Tuesday, December 27, 2005
HERO BY CHANCE OF FLIGHT 847
Uli Derickson was the only German-speaking flight attendant aboard TWA’s flight 847 in 1985 when two Lebanese Shiite Muslims barreled down the aisle of the plane with guns and grenades. They demanded the release of more than 700 prisoners held by Israel. The terrorists spoke no English but one of them spoke German, which meant Uli Derickson suddenly became responsible for ensuring the flight’s safety. She was at that time already 40 while the hijackers were in their 20s, a useful age for a woman dealing with two frantic captors.
It was a harrowing ordeal which lasted about 40 hours. Yet through it all, Ms. Derickson successfully convinced the hijackers to immediately release all women and children hostages. However, she was unable to prevent the shooting to death of one American passenger, Robert Dean Stethem, a U.S. Navy diver, when the plane was diverted and landed in Beirut. Eventually, all passengers and flight crew were released.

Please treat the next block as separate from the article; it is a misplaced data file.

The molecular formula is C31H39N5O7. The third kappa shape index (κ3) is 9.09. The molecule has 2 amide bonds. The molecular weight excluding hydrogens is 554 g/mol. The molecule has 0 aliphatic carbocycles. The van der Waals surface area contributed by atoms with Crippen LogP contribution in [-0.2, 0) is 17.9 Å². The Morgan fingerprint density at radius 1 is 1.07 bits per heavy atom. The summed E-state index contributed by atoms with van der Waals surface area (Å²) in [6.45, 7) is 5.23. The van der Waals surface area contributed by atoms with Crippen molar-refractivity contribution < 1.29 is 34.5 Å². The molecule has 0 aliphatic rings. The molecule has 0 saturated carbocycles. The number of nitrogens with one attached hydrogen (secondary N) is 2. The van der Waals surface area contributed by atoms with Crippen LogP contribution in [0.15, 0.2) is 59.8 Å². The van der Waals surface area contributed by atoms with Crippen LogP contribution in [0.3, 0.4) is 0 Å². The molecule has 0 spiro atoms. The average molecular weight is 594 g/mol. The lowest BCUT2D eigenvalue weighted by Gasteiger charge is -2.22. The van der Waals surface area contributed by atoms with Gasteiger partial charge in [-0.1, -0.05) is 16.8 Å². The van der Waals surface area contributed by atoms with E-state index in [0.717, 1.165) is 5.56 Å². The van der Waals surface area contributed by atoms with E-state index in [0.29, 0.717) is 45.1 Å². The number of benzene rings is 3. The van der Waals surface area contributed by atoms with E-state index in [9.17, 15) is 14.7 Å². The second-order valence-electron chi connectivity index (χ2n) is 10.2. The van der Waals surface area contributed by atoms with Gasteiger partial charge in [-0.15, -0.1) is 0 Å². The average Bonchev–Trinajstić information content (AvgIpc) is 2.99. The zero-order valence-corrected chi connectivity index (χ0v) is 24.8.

One of the two hijackers was never captured; the other, Mohammed Ali Hamadi was eventually apprehended two years later. He was tried and sentenced to life in Germany for the killing of the American passenger. He was quietly released last week when a German hostage, Susanne Osthoff, an archeologist, was recently freed in Iran.
posted by Señor Enrique at 1:04 PM
- bing said...
nice read... must be a really harrowing experience. i could have died of heart attack if i was the one dealing with those extremists.
This shows that the law can have the long grasp against terrorism but on the other hand, at the end of it all, the world is still struggling to completely resolve the problem of terrorism. It was clearly that it was a trade-off of captives, and it was sad that every trade-off could mean an upperhand for the terrorists.